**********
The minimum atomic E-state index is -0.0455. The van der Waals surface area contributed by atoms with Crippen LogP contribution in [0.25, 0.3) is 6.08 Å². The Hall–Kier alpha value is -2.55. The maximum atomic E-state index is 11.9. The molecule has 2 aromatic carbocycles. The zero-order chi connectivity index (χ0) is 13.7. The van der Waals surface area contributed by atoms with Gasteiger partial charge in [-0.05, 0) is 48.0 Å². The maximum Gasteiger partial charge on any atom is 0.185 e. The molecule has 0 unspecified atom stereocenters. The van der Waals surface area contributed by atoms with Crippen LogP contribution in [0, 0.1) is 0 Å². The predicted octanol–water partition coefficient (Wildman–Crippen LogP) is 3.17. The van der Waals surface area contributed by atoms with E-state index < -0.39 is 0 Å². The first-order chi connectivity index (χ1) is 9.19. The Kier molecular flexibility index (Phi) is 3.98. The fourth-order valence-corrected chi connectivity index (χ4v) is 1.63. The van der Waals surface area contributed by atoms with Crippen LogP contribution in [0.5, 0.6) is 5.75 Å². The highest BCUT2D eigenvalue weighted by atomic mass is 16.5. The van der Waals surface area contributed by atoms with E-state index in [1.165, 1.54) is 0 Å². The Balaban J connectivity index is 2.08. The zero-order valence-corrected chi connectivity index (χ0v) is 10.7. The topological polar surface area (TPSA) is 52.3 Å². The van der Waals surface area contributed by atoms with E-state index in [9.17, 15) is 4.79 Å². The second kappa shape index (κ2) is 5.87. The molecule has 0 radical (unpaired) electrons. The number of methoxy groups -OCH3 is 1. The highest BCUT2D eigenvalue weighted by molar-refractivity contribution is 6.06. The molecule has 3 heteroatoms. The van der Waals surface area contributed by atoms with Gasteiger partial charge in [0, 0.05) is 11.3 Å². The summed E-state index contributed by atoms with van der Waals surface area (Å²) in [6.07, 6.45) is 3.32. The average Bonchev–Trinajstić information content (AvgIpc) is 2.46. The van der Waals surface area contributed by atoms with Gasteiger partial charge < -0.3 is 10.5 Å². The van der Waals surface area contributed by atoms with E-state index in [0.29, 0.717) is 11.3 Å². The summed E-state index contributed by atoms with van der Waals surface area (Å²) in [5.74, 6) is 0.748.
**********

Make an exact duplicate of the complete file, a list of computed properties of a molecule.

The minimum atomic E-state index is -0.0455. The van der Waals surface area contributed by atoms with Crippen LogP contribution in [0.25, 0.3) is 6.08 Å². The Hall–Kier alpha value is -2.55. The maximum atomic E-state index is 11.9. The molecule has 2 aromatic carbocycles. The zero-order chi connectivity index (χ0) is 13.7. The van der Waals surface area contributed by atoms with Gasteiger partial charge in [-0.05, 0) is 48.0 Å². The maximum Gasteiger partial charge on any atom is 0.185 e. The molecule has 0 unspecified atom stereocenters. The van der Waals surface area contributed by atoms with Crippen LogP contribution in [0, 0.1) is 0 Å². The predicted octanol–water partition coefficient (Wildman–Crippen LogP) is 3.17. The van der Waals surface area contributed by atoms with E-state index < -0.39 is 0 Å². The first-order chi connectivity index (χ1) is 9.19. The Kier molecular flexibility index (Phi) is 3.98. The fourth-order valence-corrected chi connectivity index (χ4v) is 1.63. The van der Waals surface area contributed by atoms with Crippen LogP contribution in [0.5, 0.6) is 5.75 Å². The highest BCUT2D eigenvalue weighted by atomic mass is 16.5. The van der Waals surface area contributed by atoms with E-state index in [1.165, 1.54) is 0 Å². The Balaban J connectivity index is 2.08. The zero-order valence-corrected chi connectivity index (χ0v) is 10.7. The topological polar surface area (TPSA) is 52.3 Å². The van der Waals surface area contributed by atoms with E-state index in [9.17, 15) is 4.79 Å². The second kappa shape index (κ2) is 5.87. The molecule has 0 radical (unpaired) electrons. The number of methoxy groups -OCH3 is 1. The highest BCUT2D eigenvalue weighted by molar-refractivity contribution is 6.06. The molecule has 3 heteroatoms. The van der Waals surface area contributed by atoms with Gasteiger partial charge in [0, 0.05) is 11.3 Å². The summed E-state index contributed by atoms with van der Waals surface area (Å²) in [6.07, 6.45) is 3.32. The average Bonchev–Trinajstić information content (AvgIpc) is 2.46. The van der Waals surface area contributed by atoms with Gasteiger partial charge < -0.3 is 10.5 Å². The van der Waals surface area contributed by atoms with E-state index in [0.29, 0.717) is 11.3 Å². The summed E-state index contributed by atoms with van der Waals surface area (Å²) in [5.74, 6) is 0.748.